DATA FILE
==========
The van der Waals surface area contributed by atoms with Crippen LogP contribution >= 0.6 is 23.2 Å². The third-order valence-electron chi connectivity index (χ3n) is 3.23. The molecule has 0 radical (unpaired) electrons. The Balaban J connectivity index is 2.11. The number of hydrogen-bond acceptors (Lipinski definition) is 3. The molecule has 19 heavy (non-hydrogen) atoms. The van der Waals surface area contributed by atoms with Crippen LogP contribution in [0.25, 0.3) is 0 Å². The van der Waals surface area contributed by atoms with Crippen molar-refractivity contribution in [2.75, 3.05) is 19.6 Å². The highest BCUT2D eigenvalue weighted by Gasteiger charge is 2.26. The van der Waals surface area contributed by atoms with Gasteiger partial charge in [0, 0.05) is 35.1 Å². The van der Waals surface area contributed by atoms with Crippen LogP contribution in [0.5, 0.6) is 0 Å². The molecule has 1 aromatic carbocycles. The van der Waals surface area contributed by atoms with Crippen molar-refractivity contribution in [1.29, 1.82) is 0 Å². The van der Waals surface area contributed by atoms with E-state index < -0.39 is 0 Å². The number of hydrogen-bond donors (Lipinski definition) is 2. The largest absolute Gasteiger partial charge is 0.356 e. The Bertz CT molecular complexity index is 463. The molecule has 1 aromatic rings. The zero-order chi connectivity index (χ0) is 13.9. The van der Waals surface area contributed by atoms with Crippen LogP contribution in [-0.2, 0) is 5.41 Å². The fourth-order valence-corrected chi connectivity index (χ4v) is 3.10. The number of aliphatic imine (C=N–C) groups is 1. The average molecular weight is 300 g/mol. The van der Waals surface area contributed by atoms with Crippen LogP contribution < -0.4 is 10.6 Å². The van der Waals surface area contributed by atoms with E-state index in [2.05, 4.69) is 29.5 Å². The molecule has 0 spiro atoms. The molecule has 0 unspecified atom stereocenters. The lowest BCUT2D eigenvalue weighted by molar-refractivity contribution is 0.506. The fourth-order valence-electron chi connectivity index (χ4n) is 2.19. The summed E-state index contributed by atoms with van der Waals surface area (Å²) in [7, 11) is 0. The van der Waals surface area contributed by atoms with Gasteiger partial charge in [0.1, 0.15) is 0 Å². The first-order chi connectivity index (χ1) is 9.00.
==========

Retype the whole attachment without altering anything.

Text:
The van der Waals surface area contributed by atoms with Crippen LogP contribution >= 0.6 is 23.2 Å². The third-order valence-electron chi connectivity index (χ3n) is 3.23. The molecule has 0 radical (unpaired) electrons. The Balaban J connectivity index is 2.11. The number of hydrogen-bond acceptors (Lipinski definition) is 3. The molecule has 19 heavy (non-hydrogen) atoms. The van der Waals surface area contributed by atoms with Crippen LogP contribution in [0.25, 0.3) is 0 Å². The van der Waals surface area contributed by atoms with Crippen molar-refractivity contribution in [2.75, 3.05) is 19.6 Å². The highest BCUT2D eigenvalue weighted by Gasteiger charge is 2.26. The van der Waals surface area contributed by atoms with Gasteiger partial charge in [0, 0.05) is 35.1 Å². The van der Waals surface area contributed by atoms with Crippen LogP contribution in [0.5, 0.6) is 0 Å². The molecule has 1 aromatic carbocycles. The van der Waals surface area contributed by atoms with Crippen molar-refractivity contribution in [1.29, 1.82) is 0 Å². The van der Waals surface area contributed by atoms with E-state index < -0.39 is 0 Å². The number of hydrogen-bond donors (Lipinski definition) is 2. The largest absolute Gasteiger partial charge is 0.356 e. The Bertz CT molecular complexity index is 463. The molecule has 1 aromatic rings. The zero-order chi connectivity index (χ0) is 13.9. The van der Waals surface area contributed by atoms with Crippen LogP contribution in [-0.2, 0) is 5.41 Å². The fourth-order valence-corrected chi connectivity index (χ4v) is 3.10. The number of aliphatic imine (C=N–C) groups is 1. The average molecular weight is 300 g/mol. The van der Waals surface area contributed by atoms with Crippen LogP contribution < -0.4 is 10.6 Å². The van der Waals surface area contributed by atoms with E-state index in [2.05, 4.69) is 29.5 Å². The molecule has 0 spiro atoms. The molecule has 0 unspecified atom stereocenters. The lowest BCUT2D eigenvalue weighted by molar-refractivity contribution is 0.506. The fourth-order valence-electron chi connectivity index (χ4n) is 2.19. The summed E-state index contributed by atoms with van der Waals surface area (Å²) in [7, 11) is 0. The van der Waals surface area contributed by atoms with Gasteiger partial charge in [0.1, 0.15) is 0 Å². The first-order chi connectivity index (χ1) is 9.00.